The airline has asked Airbus to address requests it made after the usual pre-delivery customer inspection, Qatar Airways CEO Akbar Al Baker said on Friday.
Qatar Airways is hosting the June 1-3 gathering of more than 200 airlines, which is expected to include lavish celebrations marking 100 years of commercial aviation.
“It is customary for the inspection process of delivering a new aircraft to an airline to go through several rounds, and this is not deemed to be an unusual case, though this will lead to a delay of several weeks before its first scheduled commercial route will commence service,” Al Baker said in an emailed statement.
The delay is because of “issues with the interior of the cabin”, he added.
Airbus confirmed the delay, with a spokeswoman saying: “Qatar Airways and Airbus have agreed to some fine-tuning elements on the first A380 to be delivered to Qatar … New dates will be communicated once confirmed.”
Delays in jetliner deliveries can cause disruption and extra cost for airlines as they reassign aircraft to fill the gap.
The A380 was designed with a cabin that can be heavily customised to support a luxury brand, but this requires complex configuration when preparing the first model for a new airline.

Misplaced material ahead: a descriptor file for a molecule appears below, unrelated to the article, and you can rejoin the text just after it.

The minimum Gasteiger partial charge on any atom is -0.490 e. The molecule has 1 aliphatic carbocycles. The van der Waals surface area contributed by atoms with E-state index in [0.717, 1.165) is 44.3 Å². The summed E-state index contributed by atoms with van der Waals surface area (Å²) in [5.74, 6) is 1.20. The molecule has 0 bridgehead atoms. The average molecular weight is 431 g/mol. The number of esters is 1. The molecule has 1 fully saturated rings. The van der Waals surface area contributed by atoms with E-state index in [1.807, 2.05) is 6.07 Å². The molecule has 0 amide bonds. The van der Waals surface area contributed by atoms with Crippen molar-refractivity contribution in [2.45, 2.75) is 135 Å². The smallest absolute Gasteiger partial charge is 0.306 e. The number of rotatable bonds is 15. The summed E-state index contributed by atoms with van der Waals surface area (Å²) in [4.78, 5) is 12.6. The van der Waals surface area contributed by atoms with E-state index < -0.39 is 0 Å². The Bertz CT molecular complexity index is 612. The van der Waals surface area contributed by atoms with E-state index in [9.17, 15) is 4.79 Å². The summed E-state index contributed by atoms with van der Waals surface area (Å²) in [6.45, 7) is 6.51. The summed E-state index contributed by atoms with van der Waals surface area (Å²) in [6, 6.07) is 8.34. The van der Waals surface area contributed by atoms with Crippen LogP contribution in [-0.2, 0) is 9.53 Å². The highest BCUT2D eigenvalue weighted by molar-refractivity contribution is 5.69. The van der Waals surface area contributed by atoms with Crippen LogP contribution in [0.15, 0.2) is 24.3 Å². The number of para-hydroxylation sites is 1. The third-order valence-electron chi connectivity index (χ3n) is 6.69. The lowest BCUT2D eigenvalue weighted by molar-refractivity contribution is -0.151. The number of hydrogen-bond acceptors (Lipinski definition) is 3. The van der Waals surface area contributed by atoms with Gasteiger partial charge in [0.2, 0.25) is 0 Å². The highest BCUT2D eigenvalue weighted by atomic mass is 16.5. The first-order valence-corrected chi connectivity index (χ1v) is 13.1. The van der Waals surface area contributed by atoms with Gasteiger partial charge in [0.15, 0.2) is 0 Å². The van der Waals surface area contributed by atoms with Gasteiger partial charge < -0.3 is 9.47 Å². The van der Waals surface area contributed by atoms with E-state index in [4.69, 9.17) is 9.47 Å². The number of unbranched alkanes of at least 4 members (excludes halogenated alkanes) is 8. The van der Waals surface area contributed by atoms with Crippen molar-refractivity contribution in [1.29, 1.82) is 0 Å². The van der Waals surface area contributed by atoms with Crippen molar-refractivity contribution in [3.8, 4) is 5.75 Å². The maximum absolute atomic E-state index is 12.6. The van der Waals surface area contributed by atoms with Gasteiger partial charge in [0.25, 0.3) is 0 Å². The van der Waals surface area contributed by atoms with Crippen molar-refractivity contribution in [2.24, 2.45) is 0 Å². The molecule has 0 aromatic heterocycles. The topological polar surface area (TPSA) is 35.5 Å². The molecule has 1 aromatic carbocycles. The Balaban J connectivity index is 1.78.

Delegates in Doha said the inability to deliver the superjumbo in time for the airline industry’s biggest annual event would represent a lost marketing opportunity for Airbus, which is trying to boost weak sales of the 525-seat jet.
However, in a rare move, Airbus said it would make a plane order announcement on the sidelines of the IATA event on Sunday.
Singapore Airlines began long-awaited first A380 services to India with flights to Delhi and Mumbai on Friday.
Qatar Airways, which began services to a new $15 billion Doha airport this week, is competing with Gulf rivals that have also bought the A380 as part of efforts to support their own fast-growing hubs: Dubai’s Emirates and Abu Dhabi-based Etihad.
Al Baker said in Berlin in March that Qatar Airways would take the first three of 10 A380s it has on firm order in June and would first deploy the jet on services to London.
It is not the first time Qatar Airways, which is seen as one of the most influential but meticulous buyers of jets, has kept the industry in suspense over the addition of new capacity.
In 2011, European cargo carrier Cargolux rejected delivery of a freighter version of Boeing’s 747-8 shortly after Qatar Airways took a 35 percent stake in Cargolux, which it subsequently sold. The delay was blamed on a contractual spat over fuel consumption.-Reuters